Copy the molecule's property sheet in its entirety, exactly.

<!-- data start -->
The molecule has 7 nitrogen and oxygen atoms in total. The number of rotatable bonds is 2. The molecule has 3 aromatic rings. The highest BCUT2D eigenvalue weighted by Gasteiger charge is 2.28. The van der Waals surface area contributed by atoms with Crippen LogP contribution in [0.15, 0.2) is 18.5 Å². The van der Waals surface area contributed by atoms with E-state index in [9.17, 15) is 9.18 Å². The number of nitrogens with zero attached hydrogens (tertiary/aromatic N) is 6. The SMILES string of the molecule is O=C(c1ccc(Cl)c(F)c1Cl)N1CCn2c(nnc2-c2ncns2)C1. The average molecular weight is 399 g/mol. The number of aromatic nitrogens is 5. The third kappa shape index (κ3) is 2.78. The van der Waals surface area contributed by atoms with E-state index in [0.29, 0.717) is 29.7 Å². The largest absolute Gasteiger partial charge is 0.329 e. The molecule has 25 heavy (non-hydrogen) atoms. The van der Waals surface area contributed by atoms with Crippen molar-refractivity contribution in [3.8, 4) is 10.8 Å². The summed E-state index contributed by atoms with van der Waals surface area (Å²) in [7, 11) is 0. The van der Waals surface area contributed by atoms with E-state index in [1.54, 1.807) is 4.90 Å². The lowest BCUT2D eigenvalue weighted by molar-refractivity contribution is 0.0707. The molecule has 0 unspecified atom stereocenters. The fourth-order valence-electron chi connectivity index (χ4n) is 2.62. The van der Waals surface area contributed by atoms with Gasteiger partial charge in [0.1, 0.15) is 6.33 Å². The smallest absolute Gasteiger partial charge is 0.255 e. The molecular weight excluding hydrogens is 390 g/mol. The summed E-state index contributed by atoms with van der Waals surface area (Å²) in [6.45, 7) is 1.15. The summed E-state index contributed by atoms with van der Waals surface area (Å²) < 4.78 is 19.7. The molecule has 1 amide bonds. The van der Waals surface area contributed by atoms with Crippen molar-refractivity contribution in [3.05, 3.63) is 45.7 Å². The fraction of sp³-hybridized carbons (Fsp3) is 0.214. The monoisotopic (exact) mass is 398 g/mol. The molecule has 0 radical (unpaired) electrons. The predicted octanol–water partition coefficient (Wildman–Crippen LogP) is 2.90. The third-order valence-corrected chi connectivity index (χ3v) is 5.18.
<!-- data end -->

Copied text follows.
The molecule has 7 nitrogen and oxygen atoms in total. The number of rotatable bonds is 2. The molecule has 3 aromatic rings. The highest BCUT2D eigenvalue weighted by Gasteiger charge is 2.28. The van der Waals surface area contributed by atoms with Crippen LogP contribution in [0.15, 0.2) is 18.5 Å². The van der Waals surface area contributed by atoms with E-state index in [9.17, 15) is 9.18 Å². The number of nitrogens with zero attached hydrogens (tertiary/aromatic N) is 6. The SMILES string of the molecule is O=C(c1ccc(Cl)c(F)c1Cl)N1CCn2c(nnc2-c2ncns2)C1. The average molecular weight is 399 g/mol. The number of aromatic nitrogens is 5. The third kappa shape index (κ3) is 2.78. The van der Waals surface area contributed by atoms with E-state index in [0.29, 0.717) is 29.7 Å². The largest absolute Gasteiger partial charge is 0.329 e. The molecule has 25 heavy (non-hydrogen) atoms. The van der Waals surface area contributed by atoms with Crippen molar-refractivity contribution in [3.8, 4) is 10.8 Å². The summed E-state index contributed by atoms with van der Waals surface area (Å²) in [7, 11) is 0. The van der Waals surface area contributed by atoms with E-state index in [1.54, 1.807) is 4.90 Å². The lowest BCUT2D eigenvalue weighted by molar-refractivity contribution is 0.0707. The molecule has 0 unspecified atom stereocenters. The fourth-order valence-electron chi connectivity index (χ4n) is 2.62. The van der Waals surface area contributed by atoms with Gasteiger partial charge in [0.1, 0.15) is 6.33 Å². The smallest absolute Gasteiger partial charge is 0.255 e. The molecular weight excluding hydrogens is 390 g/mol. The summed E-state index contributed by atoms with van der Waals surface area (Å²) in [6.45, 7) is 1.15. The summed E-state index contributed by atoms with van der Waals surface area (Å²) < 4.78 is 19.7. The molecule has 1 amide bonds. The van der Waals surface area contributed by atoms with Crippen molar-refractivity contribution in [3.05, 3.63) is 45.7 Å². The fraction of sp³-hybridized carbons (Fsp3) is 0.214. The monoisotopic (exact) mass is 398 g/mol. The molecule has 0 radical (unpaired) electrons. The predicted octanol–water partition coefficient (Wildman–Crippen LogP) is 2.90. The third-order valence-corrected chi connectivity index (χ3v) is 5.18.